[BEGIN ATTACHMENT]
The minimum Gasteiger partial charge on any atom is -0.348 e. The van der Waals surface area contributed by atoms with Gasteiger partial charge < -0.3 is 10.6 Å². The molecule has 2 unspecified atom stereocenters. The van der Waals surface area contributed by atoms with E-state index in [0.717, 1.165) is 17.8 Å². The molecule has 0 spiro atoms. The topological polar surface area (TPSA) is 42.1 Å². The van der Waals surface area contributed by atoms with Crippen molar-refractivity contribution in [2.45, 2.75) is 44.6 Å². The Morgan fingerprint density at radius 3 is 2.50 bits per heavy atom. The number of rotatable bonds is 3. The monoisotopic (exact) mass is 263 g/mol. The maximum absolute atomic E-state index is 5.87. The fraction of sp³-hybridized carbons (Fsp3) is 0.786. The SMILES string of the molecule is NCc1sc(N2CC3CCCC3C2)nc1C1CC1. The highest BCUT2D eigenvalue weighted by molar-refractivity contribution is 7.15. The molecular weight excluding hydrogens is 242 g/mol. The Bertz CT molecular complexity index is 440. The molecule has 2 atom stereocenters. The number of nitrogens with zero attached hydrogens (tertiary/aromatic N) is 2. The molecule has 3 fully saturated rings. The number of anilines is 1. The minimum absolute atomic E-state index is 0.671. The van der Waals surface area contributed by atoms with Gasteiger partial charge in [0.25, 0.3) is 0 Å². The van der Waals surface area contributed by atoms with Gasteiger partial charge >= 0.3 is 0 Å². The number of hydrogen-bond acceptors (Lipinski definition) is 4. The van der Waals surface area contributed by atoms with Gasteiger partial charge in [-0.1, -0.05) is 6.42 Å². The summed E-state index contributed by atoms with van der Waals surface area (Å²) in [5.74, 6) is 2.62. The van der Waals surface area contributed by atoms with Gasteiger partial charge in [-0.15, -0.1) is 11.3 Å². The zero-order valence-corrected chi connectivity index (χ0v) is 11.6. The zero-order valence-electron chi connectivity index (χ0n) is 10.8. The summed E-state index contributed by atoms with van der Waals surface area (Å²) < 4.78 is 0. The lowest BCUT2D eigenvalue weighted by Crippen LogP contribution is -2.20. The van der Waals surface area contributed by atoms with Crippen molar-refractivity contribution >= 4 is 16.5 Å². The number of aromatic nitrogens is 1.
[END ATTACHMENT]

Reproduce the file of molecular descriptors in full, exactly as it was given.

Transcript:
The minimum Gasteiger partial charge on any atom is -0.348 e. The van der Waals surface area contributed by atoms with Gasteiger partial charge < -0.3 is 10.6 Å². The molecule has 2 unspecified atom stereocenters. The van der Waals surface area contributed by atoms with E-state index in [0.717, 1.165) is 17.8 Å². The molecule has 0 spiro atoms. The topological polar surface area (TPSA) is 42.1 Å². The van der Waals surface area contributed by atoms with Crippen molar-refractivity contribution in [2.45, 2.75) is 44.6 Å². The Morgan fingerprint density at radius 3 is 2.50 bits per heavy atom. The number of rotatable bonds is 3. The monoisotopic (exact) mass is 263 g/mol. The maximum absolute atomic E-state index is 5.87. The fraction of sp³-hybridized carbons (Fsp3) is 0.786. The SMILES string of the molecule is NCc1sc(N2CC3CCCC3C2)nc1C1CC1. The highest BCUT2D eigenvalue weighted by molar-refractivity contribution is 7.15. The molecular weight excluding hydrogens is 242 g/mol. The Bertz CT molecular complexity index is 440. The molecule has 2 atom stereocenters. The number of nitrogens with zero attached hydrogens (tertiary/aromatic N) is 2. The molecule has 3 fully saturated rings. The number of anilines is 1. The minimum absolute atomic E-state index is 0.671. The van der Waals surface area contributed by atoms with Gasteiger partial charge in [0.25, 0.3) is 0 Å². The van der Waals surface area contributed by atoms with Gasteiger partial charge >= 0.3 is 0 Å². The number of hydrogen-bond acceptors (Lipinski definition) is 4. The van der Waals surface area contributed by atoms with Gasteiger partial charge in [-0.1, -0.05) is 6.42 Å². The summed E-state index contributed by atoms with van der Waals surface area (Å²) in [5.74, 6) is 2.62. The van der Waals surface area contributed by atoms with Gasteiger partial charge in [-0.15, -0.1) is 11.3 Å². The zero-order valence-corrected chi connectivity index (χ0v) is 11.6. The zero-order valence-electron chi connectivity index (χ0n) is 10.8. The summed E-state index contributed by atoms with van der Waals surface area (Å²) < 4.78 is 0. The lowest BCUT2D eigenvalue weighted by Crippen LogP contribution is -2.20. The van der Waals surface area contributed by atoms with Crippen molar-refractivity contribution >= 4 is 16.5 Å². The number of aromatic nitrogens is 1.